In this week’s Torah portion, Terumah, the Jewish Nation was commanded to build the Mishkan, A.K.A. the Tabernacle. It was a portable sanctuary which the Jewish people carried throughout their forty years in the wilderness. The Jews were commanded to donate the items which would be needed to construct G-d’s “home” in the desert. The Torah enumerates all of the articles which the Jews were to donate. Among them was (Shemos 25:5) “… ram skins dyed red, tachash skins, and acacia wood …” We have no translation for the animal called “tachash” in Hebrew. As Rashi explains, “this was a species of animal that existed only for a short time, and it had many colors.” That means to say, that the “tachash” existed at the time of the building of the Mishkan, but has long since been extinct.
Rashi is bothered by how the Jews acquired acacia wood in the desert. He explains this in his following comments. “Rabbi Tanchuma explained that our father Ya’akov prophetically saw that the Jews were destined to build a Mishkan in the desert. He brought cedars to Egypt and planted them. He commanded his sons to take them with them when they left Egypt.”
Rashi’s words seem to require some explanation. After all, there were simpler ways for the Jews to procure acacia wood in the desert. It may have been possible to buy the necessary wood from nomadic merchants travelling in the wilderness. There may have also been forests in proximity to the desert from which the Jews could have acquired the wood. Why was there a need to go to the trouble of carrying trees from Israel to Egypt, replanting them in Egypt, and then taking them out of Egypt?
One possible explanation can be derived from the fact that Rashi mentions that this teaching was stated by Rabbi Tanchuma. It is most unusual for Rashi to name a source at all. Why does he tell us the name of the Sage who he is quoting?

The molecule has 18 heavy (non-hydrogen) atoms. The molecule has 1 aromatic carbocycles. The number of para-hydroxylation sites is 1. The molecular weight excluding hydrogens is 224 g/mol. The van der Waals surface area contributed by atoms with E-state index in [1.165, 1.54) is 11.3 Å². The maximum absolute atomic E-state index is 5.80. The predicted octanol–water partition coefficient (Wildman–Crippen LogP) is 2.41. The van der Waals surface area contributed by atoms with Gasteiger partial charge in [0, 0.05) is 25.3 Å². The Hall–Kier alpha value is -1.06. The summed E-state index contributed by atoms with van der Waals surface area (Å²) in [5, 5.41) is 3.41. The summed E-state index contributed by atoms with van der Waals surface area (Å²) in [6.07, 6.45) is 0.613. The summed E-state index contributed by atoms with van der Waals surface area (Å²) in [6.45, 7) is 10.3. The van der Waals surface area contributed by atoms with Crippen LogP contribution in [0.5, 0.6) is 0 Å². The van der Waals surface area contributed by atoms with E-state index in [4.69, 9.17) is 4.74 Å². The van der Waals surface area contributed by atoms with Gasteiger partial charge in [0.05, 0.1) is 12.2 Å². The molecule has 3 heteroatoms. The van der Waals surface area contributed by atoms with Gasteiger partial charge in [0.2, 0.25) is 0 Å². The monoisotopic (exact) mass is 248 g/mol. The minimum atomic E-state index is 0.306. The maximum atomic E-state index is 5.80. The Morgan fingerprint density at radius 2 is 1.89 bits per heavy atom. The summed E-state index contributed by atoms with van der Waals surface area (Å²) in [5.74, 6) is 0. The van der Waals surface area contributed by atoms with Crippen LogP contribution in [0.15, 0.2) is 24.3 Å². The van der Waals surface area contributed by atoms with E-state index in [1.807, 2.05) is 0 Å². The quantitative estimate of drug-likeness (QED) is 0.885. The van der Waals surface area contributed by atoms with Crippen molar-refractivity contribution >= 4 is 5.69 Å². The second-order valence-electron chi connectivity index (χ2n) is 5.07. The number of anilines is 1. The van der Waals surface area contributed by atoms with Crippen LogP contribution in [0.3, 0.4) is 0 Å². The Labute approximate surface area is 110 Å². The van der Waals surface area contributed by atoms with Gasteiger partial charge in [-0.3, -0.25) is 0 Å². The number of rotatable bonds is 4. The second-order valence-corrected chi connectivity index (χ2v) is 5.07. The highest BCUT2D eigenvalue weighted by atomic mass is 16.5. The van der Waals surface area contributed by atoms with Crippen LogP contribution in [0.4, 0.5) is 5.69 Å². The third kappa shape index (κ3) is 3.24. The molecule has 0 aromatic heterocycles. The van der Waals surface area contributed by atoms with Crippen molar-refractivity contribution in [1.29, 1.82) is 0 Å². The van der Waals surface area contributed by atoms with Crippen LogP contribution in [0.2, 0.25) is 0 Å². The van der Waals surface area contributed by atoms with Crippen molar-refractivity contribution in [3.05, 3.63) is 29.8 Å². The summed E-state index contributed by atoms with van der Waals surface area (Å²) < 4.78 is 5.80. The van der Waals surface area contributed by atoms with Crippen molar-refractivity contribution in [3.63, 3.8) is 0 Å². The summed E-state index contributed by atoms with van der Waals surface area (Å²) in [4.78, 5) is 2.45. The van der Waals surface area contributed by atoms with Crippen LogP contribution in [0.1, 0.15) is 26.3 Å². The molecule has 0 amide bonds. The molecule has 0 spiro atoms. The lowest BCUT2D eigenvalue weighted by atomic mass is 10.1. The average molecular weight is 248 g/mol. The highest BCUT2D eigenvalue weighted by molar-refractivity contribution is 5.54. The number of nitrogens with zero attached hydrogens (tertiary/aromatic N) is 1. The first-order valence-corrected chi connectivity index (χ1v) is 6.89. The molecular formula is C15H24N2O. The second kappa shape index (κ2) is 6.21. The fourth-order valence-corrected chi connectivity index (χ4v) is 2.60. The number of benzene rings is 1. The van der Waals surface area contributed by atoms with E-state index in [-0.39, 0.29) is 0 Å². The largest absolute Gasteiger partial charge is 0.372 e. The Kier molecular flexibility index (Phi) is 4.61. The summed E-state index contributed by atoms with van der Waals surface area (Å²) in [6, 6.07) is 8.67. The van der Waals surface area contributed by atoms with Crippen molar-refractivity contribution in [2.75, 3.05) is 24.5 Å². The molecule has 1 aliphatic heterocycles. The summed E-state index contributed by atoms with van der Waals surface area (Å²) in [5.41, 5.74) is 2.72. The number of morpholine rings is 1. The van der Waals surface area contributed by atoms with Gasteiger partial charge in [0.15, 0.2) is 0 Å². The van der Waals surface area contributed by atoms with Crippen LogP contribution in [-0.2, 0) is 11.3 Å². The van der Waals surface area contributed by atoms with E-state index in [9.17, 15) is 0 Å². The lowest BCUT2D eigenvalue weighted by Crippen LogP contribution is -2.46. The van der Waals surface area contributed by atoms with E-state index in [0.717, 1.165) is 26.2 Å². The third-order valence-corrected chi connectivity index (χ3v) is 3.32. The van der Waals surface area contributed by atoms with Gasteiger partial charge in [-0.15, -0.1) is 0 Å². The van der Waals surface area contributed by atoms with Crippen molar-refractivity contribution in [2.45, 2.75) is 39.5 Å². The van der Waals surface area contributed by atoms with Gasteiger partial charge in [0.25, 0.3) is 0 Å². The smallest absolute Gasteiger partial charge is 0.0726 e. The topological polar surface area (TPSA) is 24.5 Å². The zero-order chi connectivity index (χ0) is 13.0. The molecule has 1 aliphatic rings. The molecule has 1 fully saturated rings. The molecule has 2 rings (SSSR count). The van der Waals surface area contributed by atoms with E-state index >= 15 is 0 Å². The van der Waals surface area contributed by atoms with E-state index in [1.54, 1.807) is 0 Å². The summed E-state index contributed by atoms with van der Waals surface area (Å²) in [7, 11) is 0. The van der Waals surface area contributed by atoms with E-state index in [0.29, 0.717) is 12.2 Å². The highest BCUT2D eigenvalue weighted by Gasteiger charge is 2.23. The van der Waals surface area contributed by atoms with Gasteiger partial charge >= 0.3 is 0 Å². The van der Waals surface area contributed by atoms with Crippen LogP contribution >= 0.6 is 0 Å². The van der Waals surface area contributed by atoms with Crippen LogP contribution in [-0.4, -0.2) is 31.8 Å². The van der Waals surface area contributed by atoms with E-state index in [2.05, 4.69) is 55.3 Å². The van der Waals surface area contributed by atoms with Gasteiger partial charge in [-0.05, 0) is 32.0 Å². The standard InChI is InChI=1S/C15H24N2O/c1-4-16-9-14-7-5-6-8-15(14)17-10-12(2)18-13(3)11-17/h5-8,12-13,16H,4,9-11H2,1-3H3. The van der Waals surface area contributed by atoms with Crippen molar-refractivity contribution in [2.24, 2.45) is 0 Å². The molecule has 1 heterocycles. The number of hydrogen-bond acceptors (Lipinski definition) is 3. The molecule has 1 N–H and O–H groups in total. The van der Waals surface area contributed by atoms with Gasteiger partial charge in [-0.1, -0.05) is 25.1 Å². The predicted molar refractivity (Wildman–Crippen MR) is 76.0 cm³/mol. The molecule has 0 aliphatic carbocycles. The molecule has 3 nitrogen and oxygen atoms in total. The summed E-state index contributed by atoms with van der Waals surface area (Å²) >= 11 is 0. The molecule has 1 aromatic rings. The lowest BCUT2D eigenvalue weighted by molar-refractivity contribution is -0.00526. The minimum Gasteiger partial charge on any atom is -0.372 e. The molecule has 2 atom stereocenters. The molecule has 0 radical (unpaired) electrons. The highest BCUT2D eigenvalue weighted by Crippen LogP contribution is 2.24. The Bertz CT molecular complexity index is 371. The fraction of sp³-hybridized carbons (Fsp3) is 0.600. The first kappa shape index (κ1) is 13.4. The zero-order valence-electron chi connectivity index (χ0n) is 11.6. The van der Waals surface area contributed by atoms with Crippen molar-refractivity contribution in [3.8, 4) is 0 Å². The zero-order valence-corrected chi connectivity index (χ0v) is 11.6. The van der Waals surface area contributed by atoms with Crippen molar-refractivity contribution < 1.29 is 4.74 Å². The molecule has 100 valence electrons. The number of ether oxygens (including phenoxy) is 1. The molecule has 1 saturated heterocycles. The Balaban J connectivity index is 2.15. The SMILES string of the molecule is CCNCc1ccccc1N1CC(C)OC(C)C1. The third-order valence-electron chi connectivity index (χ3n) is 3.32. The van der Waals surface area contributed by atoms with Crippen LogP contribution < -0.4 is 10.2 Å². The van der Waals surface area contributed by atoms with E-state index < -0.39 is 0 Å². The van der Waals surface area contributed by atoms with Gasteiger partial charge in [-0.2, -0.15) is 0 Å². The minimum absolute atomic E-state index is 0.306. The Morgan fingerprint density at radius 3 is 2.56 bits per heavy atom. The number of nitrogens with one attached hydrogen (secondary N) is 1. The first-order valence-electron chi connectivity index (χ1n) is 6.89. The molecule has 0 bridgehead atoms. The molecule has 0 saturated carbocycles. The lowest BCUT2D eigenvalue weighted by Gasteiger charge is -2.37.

The name “Tanchuma” is related to the Hebrew word “Nechomoh,” meaning consolation. The Jewish Nation withstood 210 years of bitter slavery in Egypt. Granted, they knew that Hashem had promised to redeem them. Nevertheless that does not compare to actually seeing a tangible indication of this promise. Throughout the centuries of backbreaking work and bitter decrees, our ancestors were able to actually see the cedars which their forefather Ya’akov had planted. They were well aware why he planted them This concrete sign of the approaching redemption served to comfort them in their servitude.
May these words of Torah serve to elevate the soul of my mother, Mrs. Chana (Ann) bas Reb Shmuel O.B.M. Mendelsohn on the occasion of her 25th Yahrtzeit on this coming Sunday, 7 Adar 5775. Her soul should rise to even more exalted heights. May she intercede in heaven on behalf of all of her children, their spouses, her grandchildren, their spouses, her great grandchildren and the entire Jewish Nation!
Wishing one and all Shabbos and a Happy Purim!
Rabbi Shmuel Mendelsohn